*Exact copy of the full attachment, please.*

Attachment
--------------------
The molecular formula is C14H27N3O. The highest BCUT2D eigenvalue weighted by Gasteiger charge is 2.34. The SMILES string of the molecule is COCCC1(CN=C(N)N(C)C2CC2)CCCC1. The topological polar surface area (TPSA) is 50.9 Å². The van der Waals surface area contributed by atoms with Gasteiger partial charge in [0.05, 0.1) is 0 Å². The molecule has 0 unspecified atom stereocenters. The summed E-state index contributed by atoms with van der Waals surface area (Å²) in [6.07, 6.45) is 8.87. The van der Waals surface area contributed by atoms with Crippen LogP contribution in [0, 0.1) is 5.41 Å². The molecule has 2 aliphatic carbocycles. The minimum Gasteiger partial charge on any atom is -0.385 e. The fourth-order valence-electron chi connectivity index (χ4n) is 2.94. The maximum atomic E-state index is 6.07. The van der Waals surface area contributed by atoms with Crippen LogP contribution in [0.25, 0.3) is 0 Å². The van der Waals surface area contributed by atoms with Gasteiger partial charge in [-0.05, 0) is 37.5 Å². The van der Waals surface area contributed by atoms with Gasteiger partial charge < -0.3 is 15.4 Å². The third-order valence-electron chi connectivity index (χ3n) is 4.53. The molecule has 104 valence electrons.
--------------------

The molecular formula is C14H27N3O. The highest BCUT2D eigenvalue weighted by Gasteiger charge is 2.34. The SMILES string of the molecule is COCCC1(CN=C(N)N(C)C2CC2)CCCC1. The topological polar surface area (TPSA) is 50.9 Å². The van der Waals surface area contributed by atoms with Gasteiger partial charge in [0.05, 0.1) is 0 Å². The molecule has 0 unspecified atom stereocenters. The summed E-state index contributed by atoms with van der Waals surface area (Å²) in [6.07, 6.45) is 8.87. The van der Waals surface area contributed by atoms with Crippen LogP contribution in [0, 0.1) is 5.41 Å². The molecule has 2 aliphatic carbocycles. The minimum Gasteiger partial charge on any atom is -0.385 e. The fourth-order valence-electron chi connectivity index (χ4n) is 2.94. The maximum atomic E-state index is 6.07. The van der Waals surface area contributed by atoms with Crippen LogP contribution in [0.25, 0.3) is 0 Å². The van der Waals surface area contributed by atoms with Gasteiger partial charge in [-0.05, 0) is 37.5 Å². The van der Waals surface area contributed by atoms with Gasteiger partial charge < -0.3 is 15.4 Å². The third-order valence-electron chi connectivity index (χ3n) is 4.53. The molecule has 104 valence electrons.